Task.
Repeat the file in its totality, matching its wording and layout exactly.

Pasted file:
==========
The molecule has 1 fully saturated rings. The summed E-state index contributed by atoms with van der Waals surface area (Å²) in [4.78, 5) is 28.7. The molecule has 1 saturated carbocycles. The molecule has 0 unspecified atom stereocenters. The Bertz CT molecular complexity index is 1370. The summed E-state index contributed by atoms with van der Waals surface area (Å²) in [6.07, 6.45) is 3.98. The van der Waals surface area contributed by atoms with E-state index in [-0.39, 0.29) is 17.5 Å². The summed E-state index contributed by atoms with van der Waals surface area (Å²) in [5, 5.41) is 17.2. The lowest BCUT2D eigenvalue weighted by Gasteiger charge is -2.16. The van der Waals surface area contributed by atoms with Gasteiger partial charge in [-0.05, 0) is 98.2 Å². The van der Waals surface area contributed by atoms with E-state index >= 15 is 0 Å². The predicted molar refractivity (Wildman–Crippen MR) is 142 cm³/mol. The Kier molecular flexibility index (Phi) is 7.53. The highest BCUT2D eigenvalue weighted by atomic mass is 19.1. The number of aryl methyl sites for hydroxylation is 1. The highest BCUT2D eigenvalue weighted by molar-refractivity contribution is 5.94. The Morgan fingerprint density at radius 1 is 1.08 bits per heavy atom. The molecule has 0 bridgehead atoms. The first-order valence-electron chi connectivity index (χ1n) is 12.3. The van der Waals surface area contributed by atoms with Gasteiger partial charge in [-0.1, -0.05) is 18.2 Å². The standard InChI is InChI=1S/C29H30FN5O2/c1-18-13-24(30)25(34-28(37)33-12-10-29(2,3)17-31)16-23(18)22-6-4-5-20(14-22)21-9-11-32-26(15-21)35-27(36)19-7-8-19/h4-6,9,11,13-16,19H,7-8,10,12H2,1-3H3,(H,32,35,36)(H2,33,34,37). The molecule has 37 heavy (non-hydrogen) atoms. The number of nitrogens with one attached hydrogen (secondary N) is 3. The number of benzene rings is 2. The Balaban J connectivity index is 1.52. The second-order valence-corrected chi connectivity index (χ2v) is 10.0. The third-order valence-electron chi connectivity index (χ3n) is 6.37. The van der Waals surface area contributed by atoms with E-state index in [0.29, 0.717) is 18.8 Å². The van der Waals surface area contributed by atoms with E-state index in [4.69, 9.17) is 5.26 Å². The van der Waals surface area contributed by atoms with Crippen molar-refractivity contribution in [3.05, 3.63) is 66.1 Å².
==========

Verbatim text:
The molecule has 1 fully saturated rings. The summed E-state index contributed by atoms with van der Waals surface area (Å²) in [4.78, 5) is 28.7. The molecule has 1 saturated carbocycles. The molecule has 0 unspecified atom stereocenters. The Bertz CT molecular complexity index is 1370. The summed E-state index contributed by atoms with van der Waals surface area (Å²) in [6.07, 6.45) is 3.98. The van der Waals surface area contributed by atoms with E-state index in [-0.39, 0.29) is 17.5 Å². The summed E-state index contributed by atoms with van der Waals surface area (Å²) in [5, 5.41) is 17.2. The lowest BCUT2D eigenvalue weighted by Gasteiger charge is -2.16. The van der Waals surface area contributed by atoms with Gasteiger partial charge in [-0.05, 0) is 98.2 Å². The van der Waals surface area contributed by atoms with E-state index >= 15 is 0 Å². The predicted molar refractivity (Wildman–Crippen MR) is 142 cm³/mol. The Kier molecular flexibility index (Phi) is 7.53. The highest BCUT2D eigenvalue weighted by atomic mass is 19.1. The number of aryl methyl sites for hydroxylation is 1. The highest BCUT2D eigenvalue weighted by molar-refractivity contribution is 5.94. The Morgan fingerprint density at radius 1 is 1.08 bits per heavy atom. The molecule has 0 bridgehead atoms. The first-order valence-electron chi connectivity index (χ1n) is 12.3. The van der Waals surface area contributed by atoms with Gasteiger partial charge in [-0.1, -0.05) is 18.2 Å². The standard InChI is InChI=1S/C29H30FN5O2/c1-18-13-24(30)25(34-28(37)33-12-10-29(2,3)17-31)16-23(18)22-6-4-5-20(14-22)21-9-11-32-26(15-21)35-27(36)19-7-8-19/h4-6,9,11,13-16,19H,7-8,10,12H2,1-3H3,(H,32,35,36)(H2,33,34,37). The molecule has 37 heavy (non-hydrogen) atoms. The number of nitrogens with one attached hydrogen (secondary N) is 3. The number of benzene rings is 2. The Balaban J connectivity index is 1.52. The second-order valence-corrected chi connectivity index (χ2v) is 10.0. The third-order valence-electron chi connectivity index (χ3n) is 6.37. The van der Waals surface area contributed by atoms with E-state index in [0.29, 0.717) is 18.8 Å². The van der Waals surface area contributed by atoms with E-state index in [4.69, 9.17) is 5.26 Å². The van der Waals surface area contributed by atoms with Crippen molar-refractivity contribution in [3.05, 3.63) is 66.1 Å².